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Vocal chords damaged in childhood give husky-voiced singer hit potential

By Western Daily Press  |  Posted: March 08, 2014

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A singer whose parents were told a killer bug would leave her severely brain damaged is aiming to top the pop charts – after the illness left her with a distinctive husky voice.

Elles Bailey, 25, contracted two types of pneumonia during an epidemic in 1991 leaving her fighting for her life when she was just three years old. She miraculously pulled through but the tubes which were put down her throat to help her breathe damaged her vocal chords leaving her with a distinctive gravelly voice.

But her unusual tone has helped pull in the fans and the blues-princess has gone on to support the Sugababes and Scouting For Girls, and is recording songs with Michael Jackson's musical team.

Elles said: "Before I was ill I had a relatively normal voice – as much as a three-year-old has a normal voice.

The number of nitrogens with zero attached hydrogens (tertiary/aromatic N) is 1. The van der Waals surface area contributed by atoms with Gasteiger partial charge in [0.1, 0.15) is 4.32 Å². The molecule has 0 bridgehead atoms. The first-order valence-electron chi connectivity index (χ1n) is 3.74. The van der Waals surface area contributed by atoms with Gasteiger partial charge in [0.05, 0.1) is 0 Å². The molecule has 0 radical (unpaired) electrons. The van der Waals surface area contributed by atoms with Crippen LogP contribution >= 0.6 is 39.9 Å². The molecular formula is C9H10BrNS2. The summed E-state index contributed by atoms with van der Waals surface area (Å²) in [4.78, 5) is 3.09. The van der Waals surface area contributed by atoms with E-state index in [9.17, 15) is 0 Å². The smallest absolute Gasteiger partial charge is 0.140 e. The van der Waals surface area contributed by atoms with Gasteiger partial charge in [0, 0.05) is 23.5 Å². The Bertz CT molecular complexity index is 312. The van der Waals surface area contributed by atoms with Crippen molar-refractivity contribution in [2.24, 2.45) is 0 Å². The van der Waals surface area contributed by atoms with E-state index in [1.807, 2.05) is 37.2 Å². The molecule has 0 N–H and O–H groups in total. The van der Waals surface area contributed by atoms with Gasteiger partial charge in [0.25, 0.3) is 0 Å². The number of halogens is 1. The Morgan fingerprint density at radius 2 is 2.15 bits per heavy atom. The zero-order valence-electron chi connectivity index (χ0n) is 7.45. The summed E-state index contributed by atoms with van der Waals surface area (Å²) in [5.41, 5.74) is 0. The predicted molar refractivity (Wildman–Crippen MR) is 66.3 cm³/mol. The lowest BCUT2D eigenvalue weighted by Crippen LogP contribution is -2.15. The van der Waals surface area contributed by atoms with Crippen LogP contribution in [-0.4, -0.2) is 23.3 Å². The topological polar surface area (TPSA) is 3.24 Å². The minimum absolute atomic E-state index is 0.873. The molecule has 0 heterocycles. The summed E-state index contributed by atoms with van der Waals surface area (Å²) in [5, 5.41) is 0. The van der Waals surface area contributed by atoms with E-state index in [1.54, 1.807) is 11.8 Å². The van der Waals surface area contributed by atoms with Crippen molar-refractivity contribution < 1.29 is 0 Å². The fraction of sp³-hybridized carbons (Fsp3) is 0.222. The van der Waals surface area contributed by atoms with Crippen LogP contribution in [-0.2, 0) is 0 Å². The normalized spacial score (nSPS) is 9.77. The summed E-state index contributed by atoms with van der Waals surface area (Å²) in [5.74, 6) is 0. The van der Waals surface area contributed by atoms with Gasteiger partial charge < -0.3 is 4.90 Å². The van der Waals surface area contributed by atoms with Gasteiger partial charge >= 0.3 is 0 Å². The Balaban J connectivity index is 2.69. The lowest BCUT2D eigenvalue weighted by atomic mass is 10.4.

"There was a big epidemic of pneumonia going around and there were two strains and I contracted both. I was fine, then very ill, very, very quickly. To keep me alive I had to be intubated for 17 days.

"When I came off the treatment the doctors said I was completely brain damaged, that I'd never achieve anything. It was a really bad prognosis and I'd have hated to be my parents back them."

Elles – who had to relearn to walk after the traumatic illness – added: "Actually I was completely fine but when I started to get better and started to talk again, my parents realised that it wasn't the voice I had before – it was much more husky.

"My dad took me to see a voice expert and they said if I ever decided to take up singing I'd be really good at the blues. I do think of it as a blessing."

Elles, from South Gloucestershire, started singing in school plays aged five, blagging parts usually given to older people because of her mature voice.

She began writing her own songs aged 14, recorded a demo four years later, and has toured with The Sugababes, The Twang and Scouting For Girls. She also runs her own recording studio.

She is touring the UK this year – but has to be careful not to overwork her unusual voice. "I have to really take care of my voice which means no alcohol and drinking a lot of water," she said.

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